Lisa blue nose

We have officially arrived in the Arctic! After coming into Nuuk, Greenland, on Friday to pick up Arne, our ice pilot - we headed north and crossed the Arctic circle yesterday afternoon. I was incredibly excited about crossing the line as I have never done it before. Waldemar, our captain also hasn't been here. We stood together on the bridge yesterday and watched the GPS move slowly up from 66 degrees north. At the moment we crossed the line he jumped into the air and said "oh wow! Lisa! did you feel it?". Of course there's no geographical line in the ocean - no immediate change in the surroundings when you cross over. And just like a birthday when you suddenly get a year older - you don't feel any different but it's a special occasion and cause for celebration.

I felt sure there must be some kind of sailor's tradition to mark the crossing and searched for it online. Lo and behold - I discovered that the navy often initiates Arctic newbies or 'slugs' by making them run around on deck in their 'skivvies' (underwear), throw a bucket of sea water over them and then force them to stand and watch the Northern Lights. Apart from being forced to watch the Aurora Borealis - I didn't particularly fancy borrowing this tradition so I was pleased to find something a little more bearable. Sailors who haven't crossed the Arctic Circle are known as 'red noses' and once they cross into the 'Royal Kingdom of the Polar Bear' they become 'blue noses' and have their noses painted blue.

I sent this information to the captain and when he came up to the bridge later - he had a blue nose. Danielle, our 2nd mate, started painting everyone's noses blue. And then for the rest of the day - it was impossible to have a serious conversation with anyone on board because I couldn't help giggling at their nose.

When we left Nuuk, we were blessed with a beautiful sunset and pinky purple mountains in the distance. Now we're out at sea again and the fog has closed in on us. The only sign of the outside world beyond our isolated misty existence here is the fleeting visits we get from seabirds and - this morning - seals playing just off our starboard side (I missed that though).

The weather has been different every day as if we have traversed an entire year's worth of temperate seasons. And as we've sailed further north - it's been getting a little more chilly each day - although when the sun's out - I tend forget where we are and feel like jumping into the water.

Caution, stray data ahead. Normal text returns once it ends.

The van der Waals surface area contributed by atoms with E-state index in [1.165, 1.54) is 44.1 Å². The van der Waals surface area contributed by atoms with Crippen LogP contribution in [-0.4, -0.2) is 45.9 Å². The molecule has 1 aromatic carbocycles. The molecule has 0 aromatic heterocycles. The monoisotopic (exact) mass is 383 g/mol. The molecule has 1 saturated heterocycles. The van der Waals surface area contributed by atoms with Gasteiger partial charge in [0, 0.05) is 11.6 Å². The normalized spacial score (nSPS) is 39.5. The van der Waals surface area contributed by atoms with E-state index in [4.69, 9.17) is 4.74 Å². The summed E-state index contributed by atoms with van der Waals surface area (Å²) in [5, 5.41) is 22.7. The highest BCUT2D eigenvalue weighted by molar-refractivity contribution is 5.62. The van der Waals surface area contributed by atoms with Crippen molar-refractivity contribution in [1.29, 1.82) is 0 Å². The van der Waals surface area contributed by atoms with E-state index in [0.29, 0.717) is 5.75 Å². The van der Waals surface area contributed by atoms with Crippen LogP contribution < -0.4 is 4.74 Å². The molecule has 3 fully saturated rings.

Up here - on a good day when we can see the horizon clearly - I've felt that it is somehow closer and more curved than other times I have been at sea in lower latitudes. It looks as if we are sailing towards the edge of earth. I've just been talking to our Arne about this and he thinks it could be the result of the amazing visibility you get up here on a good day - meaning that the horizon stands out clearly and could be why it looks different and feels closer. I'm still convinces there is something different about it. 

It's truly an amazing place we are entering. Last night we were shining the ship's search light into the depths below and noticed hundreds of jellyfish floating past us. I had no idea you could find jellyfish here. But sure enough - a quick internet search reveals that the lions mane jellyfish - are common here. Apparently they can grow so big that they are the largest species of jellyfish in the world! We only saw small ones but it still felt like a special discovery for us. There are so many species in the Arctic that are still unknown to humans. 

The air is so fresh here - I reckon I could bottle it up and sell it when I get back home. Shame we don't have many bottles on board. I am just going to have to keep taking a deep breath every time I go outside and make the most of it.

Maybe it's just my blue nose - but the Arctic smells great!

-- Lisa